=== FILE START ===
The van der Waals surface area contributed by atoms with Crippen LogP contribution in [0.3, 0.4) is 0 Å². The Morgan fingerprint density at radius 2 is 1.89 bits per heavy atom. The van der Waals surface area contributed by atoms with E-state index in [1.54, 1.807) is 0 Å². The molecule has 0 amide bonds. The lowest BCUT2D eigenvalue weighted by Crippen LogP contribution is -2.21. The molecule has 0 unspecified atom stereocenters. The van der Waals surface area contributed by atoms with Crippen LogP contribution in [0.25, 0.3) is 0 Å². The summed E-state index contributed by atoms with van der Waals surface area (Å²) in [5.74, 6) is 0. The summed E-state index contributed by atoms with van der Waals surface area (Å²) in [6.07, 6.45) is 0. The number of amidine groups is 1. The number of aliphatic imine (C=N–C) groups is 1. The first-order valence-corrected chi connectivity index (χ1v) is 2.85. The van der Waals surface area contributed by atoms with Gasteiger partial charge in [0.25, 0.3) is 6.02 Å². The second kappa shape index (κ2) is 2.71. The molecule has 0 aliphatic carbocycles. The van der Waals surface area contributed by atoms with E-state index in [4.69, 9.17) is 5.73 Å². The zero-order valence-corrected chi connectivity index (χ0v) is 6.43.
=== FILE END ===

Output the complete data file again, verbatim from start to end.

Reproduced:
The van der Waals surface area contributed by atoms with Crippen LogP contribution in [0.3, 0.4) is 0 Å². The Morgan fingerprint density at radius 2 is 1.89 bits per heavy atom. The van der Waals surface area contributed by atoms with E-state index in [1.54, 1.807) is 0 Å². The molecule has 0 amide bonds. The lowest BCUT2D eigenvalue weighted by Crippen LogP contribution is -2.21. The molecule has 0 unspecified atom stereocenters. The van der Waals surface area contributed by atoms with Crippen LogP contribution in [0.25, 0.3) is 0 Å². The summed E-state index contributed by atoms with van der Waals surface area (Å²) in [5.74, 6) is 0. The summed E-state index contributed by atoms with van der Waals surface area (Å²) in [6.07, 6.45) is 0. The number of amidine groups is 1. The number of aliphatic imine (C=N–C) groups is 1. The first-order valence-corrected chi connectivity index (χ1v) is 2.85. The van der Waals surface area contributed by atoms with Gasteiger partial charge in [0.25, 0.3) is 6.02 Å². The second kappa shape index (κ2) is 2.71. The molecule has 0 aliphatic carbocycles. The van der Waals surface area contributed by atoms with E-state index in [4.69, 9.17) is 5.73 Å². The zero-order valence-corrected chi connectivity index (χ0v) is 6.43.